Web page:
This article was originally published on Ferretbrain. I’ve backdated it to its original Ferretbrain publication date but it may have been edited and amended since its original appearance.
There was a time, towards the tail-end of the 1st edition Advanced Dungeons & Dragons product line and for most of the 2nd edition era, when Larry Elmore was the artist – not just the guy that TSR came to to illustrate the front covers of major Dungeons & Dragons releases, but the guy all their other artists tried to imitate. His realistic style, eschewing the mixture of the bizarre and the amateurish that characterised earlier artwork in Dungeons & Dragons products, was important in raising the production values of the line, and on top of that became inextricably linked in many people’s minds with the style of fantasy that TSR was pushing at the time with the Forgotten Realms and Dragonlance product lines. Less inclined towards massive rippling thews and nudity as a default than the likes of Boris Vallejo, Elmore’s art reflected a shift away from Howard-influenced sword and sorcery and more towards the sort of high fantasy written by the likes of Terry Brooks, Ray Feist, and Weis and Hickman – a subgenre that was itself influenced by the authors’ own experiences of Dungeons & Dragons, either officially or unofficially.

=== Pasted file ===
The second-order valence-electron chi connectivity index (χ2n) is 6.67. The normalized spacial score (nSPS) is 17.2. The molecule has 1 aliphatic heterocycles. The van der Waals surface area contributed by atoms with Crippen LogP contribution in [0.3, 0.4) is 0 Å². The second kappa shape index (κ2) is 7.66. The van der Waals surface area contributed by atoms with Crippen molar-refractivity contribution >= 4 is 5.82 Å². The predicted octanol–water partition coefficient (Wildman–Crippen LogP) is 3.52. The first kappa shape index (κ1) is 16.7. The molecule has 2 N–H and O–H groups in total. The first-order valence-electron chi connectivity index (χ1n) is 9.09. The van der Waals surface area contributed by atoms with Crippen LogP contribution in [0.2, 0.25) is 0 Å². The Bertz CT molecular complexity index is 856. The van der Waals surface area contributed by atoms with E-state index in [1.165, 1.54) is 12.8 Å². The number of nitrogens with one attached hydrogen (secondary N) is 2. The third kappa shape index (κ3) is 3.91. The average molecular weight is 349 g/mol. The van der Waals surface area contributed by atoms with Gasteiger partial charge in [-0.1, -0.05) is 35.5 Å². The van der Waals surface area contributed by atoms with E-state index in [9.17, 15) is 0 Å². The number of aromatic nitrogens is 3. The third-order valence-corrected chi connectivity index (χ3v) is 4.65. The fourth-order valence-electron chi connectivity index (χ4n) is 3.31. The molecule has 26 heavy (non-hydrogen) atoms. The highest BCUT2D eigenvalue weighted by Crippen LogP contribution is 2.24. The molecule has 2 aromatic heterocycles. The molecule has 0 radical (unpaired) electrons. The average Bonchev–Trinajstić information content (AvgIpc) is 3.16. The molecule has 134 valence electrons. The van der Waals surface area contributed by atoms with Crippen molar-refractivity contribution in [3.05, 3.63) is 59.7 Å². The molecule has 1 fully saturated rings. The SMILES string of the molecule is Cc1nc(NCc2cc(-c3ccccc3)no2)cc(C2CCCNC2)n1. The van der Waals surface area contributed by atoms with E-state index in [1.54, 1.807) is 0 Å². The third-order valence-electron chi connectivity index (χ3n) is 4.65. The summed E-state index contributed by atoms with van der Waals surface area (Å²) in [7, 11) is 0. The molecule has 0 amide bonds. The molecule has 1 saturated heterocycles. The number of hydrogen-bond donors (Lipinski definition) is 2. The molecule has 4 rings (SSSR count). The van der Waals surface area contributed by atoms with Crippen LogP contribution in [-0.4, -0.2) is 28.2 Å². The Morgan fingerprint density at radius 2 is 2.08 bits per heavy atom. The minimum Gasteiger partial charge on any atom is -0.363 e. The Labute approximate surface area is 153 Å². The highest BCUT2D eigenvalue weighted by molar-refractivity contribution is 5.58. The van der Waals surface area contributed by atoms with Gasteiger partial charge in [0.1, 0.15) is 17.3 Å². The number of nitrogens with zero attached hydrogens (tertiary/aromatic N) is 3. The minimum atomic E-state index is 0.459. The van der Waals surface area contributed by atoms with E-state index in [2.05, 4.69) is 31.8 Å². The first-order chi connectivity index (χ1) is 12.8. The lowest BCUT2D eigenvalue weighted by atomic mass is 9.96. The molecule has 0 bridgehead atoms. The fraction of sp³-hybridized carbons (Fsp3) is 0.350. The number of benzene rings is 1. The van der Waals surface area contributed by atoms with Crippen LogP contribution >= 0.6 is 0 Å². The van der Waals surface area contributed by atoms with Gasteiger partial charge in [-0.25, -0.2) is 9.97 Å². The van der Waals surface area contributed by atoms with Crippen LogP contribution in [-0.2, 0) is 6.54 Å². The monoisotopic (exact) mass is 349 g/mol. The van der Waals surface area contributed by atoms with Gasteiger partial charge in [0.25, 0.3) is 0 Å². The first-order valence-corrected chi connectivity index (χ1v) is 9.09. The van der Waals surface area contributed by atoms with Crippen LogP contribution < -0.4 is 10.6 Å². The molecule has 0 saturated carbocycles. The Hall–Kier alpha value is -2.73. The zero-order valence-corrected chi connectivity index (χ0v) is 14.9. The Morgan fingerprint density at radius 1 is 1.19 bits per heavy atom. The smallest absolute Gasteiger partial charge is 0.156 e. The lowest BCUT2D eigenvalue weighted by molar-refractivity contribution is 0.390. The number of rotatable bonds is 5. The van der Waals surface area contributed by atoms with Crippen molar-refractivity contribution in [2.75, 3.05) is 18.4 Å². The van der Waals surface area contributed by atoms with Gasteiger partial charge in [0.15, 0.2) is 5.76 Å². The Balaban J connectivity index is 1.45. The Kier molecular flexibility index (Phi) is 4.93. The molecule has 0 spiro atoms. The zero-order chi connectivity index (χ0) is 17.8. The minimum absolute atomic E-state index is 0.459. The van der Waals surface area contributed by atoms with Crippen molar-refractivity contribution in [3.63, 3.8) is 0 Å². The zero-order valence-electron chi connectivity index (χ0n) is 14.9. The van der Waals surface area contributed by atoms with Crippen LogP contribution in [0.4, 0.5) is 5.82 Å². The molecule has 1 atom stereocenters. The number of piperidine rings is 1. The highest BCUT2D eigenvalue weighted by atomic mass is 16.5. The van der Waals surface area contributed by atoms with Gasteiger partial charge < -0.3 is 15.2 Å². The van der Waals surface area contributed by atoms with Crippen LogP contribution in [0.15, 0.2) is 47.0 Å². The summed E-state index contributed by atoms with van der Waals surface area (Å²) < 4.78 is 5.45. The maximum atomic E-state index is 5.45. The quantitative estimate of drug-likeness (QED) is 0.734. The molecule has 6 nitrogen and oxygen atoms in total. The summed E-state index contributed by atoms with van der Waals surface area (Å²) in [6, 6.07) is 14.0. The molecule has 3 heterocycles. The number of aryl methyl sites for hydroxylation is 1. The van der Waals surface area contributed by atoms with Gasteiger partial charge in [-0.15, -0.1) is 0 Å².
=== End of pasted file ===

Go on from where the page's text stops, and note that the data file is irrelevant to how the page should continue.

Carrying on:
For those nostalgic for “old school” Dungeons & Dragons – or for fantasy fiction as it stood before the late 1970s – this shift represented the beginning of the end, the time when D&D stopped being about the fantasy genre and started becoming the fantasy genre, but for those who, like me, came to D&D in the early 1990s Elmore’s style is, itself, a thing to be nostalgic for – pieces like this looked like our adventurers had come to life and dragged their kills along to Elmore’s studio to get a portrait done, and were an endless source of inspiration.